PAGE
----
What Is A Merchant ID Number?
April 14, 2020 | Merchants | Dustin
A merchant ID number, also known as a MID is a personal number banks use to identify your payment processing account. It’s comparable to an individual’s social security number, but in this case, it’s used to identify a bank account.
Accepting card payments such as credit, debit, ATM, EBT, gift, company discount, etc. will require the use of a MID number because it involves the transferring of money from customer to business. As of 2018, approximately 6.3 billion cards were used for purchases on a global scale. Additionally, an increase of 8.4 billion debit cards are expected to be added to the payment mix by the year 2023.
The world of payment processing if full of technical terms. Learning some basic definitions is key to increasing your knowledge about what may seem like an abstruse industry. For a beginner who is unfamiliar with this realm, understanding the ins and outs of card payments, account numbers, chargebacks, and risk levels take time and of research. One key ingredient to conducting any type of business transaction as a merchant is acquiring a merchant ID number or MID.
Why Your Merchant ID Number Is Important
The merchant ID number is a specific, unique code assigned to a business by whoever processes their payments. Think of this as a location pin-drop for the company’s money. The payment processing system used in a transaction will first recognize the ID number and then send the correct funds to the location associated with that number.
Without a merchant ID, payment systems will not understand where to send the money, and it will be left in limbo or redirected to the wrong location. However, there is an alternative option for acquiring a MID; use a third-party payment service such as Square or PayPal. The difference between traditional, direct merchant processing (such as terminals) and third-party services often boils down to fees, exchange rate, and ease of transfer.
While it is not required, it is always a good idea to stick with getting a merchant number- especially if a business is classified as high-risk or requires an offshore account. This number is important because it not only directs money to the right location, so business owners can get paid, but also provides a layer of security during the transaction. Setting up a merchant account is quite simple, but it does require a few legal documents to get the process rolling.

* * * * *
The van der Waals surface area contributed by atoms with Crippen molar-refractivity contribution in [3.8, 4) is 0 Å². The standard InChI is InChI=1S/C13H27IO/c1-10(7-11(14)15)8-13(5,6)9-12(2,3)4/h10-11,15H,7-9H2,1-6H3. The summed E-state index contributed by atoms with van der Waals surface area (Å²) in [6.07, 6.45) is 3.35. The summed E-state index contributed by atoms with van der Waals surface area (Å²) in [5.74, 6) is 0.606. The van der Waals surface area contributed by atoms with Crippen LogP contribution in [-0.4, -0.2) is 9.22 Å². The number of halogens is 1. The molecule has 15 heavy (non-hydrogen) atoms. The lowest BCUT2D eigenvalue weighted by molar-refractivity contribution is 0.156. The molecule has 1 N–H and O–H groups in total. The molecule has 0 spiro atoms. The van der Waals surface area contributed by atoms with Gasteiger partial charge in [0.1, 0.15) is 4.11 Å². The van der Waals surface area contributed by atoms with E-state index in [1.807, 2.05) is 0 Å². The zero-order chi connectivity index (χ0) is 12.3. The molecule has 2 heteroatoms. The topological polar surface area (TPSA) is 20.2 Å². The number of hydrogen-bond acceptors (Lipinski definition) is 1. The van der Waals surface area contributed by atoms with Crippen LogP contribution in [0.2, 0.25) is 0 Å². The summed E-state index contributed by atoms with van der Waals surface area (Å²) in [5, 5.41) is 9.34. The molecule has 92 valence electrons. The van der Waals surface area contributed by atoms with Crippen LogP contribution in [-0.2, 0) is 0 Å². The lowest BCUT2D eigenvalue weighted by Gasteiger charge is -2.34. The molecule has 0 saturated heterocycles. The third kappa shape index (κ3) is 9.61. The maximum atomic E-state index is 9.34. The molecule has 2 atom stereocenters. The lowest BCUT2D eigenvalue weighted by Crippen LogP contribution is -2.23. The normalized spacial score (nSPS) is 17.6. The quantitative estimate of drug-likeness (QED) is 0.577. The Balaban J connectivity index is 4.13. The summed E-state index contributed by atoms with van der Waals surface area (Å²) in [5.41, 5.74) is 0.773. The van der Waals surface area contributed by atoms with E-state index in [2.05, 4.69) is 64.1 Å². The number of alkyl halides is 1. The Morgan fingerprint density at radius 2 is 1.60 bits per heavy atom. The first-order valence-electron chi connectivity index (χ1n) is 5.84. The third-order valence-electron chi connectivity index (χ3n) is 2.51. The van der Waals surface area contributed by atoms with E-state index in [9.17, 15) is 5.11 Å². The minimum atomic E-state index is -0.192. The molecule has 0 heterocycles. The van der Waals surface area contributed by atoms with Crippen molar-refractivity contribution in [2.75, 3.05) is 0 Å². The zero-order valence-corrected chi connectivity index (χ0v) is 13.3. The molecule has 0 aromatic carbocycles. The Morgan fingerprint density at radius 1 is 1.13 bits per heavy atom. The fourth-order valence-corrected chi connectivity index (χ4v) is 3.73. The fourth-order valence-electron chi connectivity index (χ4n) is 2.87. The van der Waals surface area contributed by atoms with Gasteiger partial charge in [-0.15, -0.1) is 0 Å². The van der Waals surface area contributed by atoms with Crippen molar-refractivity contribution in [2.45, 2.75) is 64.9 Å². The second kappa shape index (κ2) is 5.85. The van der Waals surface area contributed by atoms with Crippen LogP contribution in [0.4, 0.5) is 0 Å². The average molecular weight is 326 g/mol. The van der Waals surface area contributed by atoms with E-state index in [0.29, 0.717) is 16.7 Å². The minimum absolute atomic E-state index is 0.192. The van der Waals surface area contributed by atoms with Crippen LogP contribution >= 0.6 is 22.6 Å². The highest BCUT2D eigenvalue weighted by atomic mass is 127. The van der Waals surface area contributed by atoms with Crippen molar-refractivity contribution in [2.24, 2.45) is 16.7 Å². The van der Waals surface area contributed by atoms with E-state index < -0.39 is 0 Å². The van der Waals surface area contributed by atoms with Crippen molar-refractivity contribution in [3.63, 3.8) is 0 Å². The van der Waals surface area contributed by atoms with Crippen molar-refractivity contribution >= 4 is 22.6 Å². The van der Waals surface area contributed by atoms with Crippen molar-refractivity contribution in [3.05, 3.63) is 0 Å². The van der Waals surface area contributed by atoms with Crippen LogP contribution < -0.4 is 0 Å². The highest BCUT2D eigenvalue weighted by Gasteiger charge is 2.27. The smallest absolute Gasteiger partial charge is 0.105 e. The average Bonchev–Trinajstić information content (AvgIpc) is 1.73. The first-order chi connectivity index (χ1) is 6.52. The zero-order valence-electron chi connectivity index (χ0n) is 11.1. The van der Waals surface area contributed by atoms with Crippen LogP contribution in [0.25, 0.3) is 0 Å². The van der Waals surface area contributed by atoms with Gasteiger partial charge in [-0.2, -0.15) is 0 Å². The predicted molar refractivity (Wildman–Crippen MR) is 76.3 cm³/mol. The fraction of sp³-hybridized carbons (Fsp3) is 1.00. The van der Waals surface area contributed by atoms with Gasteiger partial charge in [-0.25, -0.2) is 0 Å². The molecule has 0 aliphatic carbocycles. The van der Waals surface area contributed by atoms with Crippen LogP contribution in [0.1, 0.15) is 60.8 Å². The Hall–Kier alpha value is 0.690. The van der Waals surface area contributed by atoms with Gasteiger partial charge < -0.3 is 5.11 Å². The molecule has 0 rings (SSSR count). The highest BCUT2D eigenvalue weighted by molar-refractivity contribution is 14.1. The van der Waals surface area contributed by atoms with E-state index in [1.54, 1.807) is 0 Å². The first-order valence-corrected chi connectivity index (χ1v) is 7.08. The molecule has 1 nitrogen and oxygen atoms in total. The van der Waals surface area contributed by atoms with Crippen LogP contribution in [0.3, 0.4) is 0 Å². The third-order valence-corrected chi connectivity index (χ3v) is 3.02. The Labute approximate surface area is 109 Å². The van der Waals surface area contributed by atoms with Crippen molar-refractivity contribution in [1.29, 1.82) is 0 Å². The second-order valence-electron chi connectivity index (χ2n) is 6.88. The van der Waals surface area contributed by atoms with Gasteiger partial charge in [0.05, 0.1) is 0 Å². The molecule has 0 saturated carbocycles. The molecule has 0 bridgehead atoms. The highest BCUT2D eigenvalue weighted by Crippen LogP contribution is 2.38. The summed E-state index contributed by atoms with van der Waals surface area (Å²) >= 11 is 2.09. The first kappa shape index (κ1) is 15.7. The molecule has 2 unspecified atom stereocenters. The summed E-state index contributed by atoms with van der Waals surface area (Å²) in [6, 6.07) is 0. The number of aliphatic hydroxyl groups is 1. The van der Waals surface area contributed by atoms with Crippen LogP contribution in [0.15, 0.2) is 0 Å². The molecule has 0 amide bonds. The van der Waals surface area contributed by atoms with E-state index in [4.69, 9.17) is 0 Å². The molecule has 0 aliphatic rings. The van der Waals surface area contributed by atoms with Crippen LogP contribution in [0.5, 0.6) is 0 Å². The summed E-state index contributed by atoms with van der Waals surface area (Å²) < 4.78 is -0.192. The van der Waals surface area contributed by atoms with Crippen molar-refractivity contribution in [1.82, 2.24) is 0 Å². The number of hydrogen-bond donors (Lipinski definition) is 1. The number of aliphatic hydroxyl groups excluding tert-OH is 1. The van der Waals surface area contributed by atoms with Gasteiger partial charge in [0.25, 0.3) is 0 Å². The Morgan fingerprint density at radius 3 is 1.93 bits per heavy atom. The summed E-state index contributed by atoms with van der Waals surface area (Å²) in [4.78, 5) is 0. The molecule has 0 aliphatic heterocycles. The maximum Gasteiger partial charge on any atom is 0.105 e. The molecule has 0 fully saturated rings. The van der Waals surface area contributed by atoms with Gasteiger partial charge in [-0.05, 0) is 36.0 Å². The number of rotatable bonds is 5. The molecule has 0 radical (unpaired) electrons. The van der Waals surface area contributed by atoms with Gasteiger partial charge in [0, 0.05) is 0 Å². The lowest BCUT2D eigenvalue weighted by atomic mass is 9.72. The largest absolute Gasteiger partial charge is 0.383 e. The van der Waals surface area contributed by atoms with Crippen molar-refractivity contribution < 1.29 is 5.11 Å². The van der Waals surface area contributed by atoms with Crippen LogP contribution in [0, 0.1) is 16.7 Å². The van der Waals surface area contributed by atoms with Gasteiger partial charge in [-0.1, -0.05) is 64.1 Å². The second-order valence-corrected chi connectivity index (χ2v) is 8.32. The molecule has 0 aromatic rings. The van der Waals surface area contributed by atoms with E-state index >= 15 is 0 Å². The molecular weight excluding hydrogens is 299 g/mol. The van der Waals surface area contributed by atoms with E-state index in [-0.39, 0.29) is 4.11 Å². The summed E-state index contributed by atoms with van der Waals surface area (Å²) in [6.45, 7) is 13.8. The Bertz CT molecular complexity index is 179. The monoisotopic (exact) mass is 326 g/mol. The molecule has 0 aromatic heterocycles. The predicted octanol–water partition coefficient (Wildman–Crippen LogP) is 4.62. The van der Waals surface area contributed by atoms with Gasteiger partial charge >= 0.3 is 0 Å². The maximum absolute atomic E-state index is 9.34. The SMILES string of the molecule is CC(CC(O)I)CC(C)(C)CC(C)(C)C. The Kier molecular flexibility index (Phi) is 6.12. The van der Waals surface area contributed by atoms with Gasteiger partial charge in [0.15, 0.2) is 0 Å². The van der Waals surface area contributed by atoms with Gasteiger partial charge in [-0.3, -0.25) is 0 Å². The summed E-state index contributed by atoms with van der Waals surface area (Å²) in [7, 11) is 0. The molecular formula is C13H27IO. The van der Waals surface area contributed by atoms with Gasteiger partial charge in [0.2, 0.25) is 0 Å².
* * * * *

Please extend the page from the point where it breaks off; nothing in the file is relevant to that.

How to Find your Merchant ID Number
Once a company has been verified and assigned a number, best practices suggest keeping it documented in a secure location. Nine times out of ten an issue will arise that prompts the ID holder to refer back to the number- often enough to justify keeping up with it. The length of any merchant ID number usually averages 15 characters and may include letters or numbers, depending on the policies of the payment processor. In case this number gets lost or forgotten, there are a few important places to check first.
Setting up Your Merchant ID Number
As per legal business requirements, prepare to offer up a tax ID number, names of the business owners, and any other necessary documentation. However, any sensitive documents shared between the company and the payment processor are secure. Once verified, the business will fall under the category of “merchant” and be assigned a unique MID. It is not uncommon for a business to want multiple ID numbers when partnering with several payment processors, but one number is usually sufficient for most companies.
Your MSP (merchant service provider) will send a statement once per month that includes all account activity for that statement cycle. Usually, the ID can be found in one of the top corners on the first page. It will be set off from the rest of the document in some sort of box, along with the ID holder’s other personal information.
Take a look at the card processing terminal that is used for payments. There is usually a sticker on the front or back with several numbers displayed- one being a merchant ID. The MID should not be confused with a gateway ID or a terminal ID; these sequences are used for software and electronic transmission purposes.
Another place to check is on a regular, monthly bank statement. There should be credits and debits listed in the activity section from your payment processor. Check for your number in the description fields of those credits or debits. It will usually start with a short series of letters and then proceed with the merchant number.
April 14, 2020 | Merchants | Dustin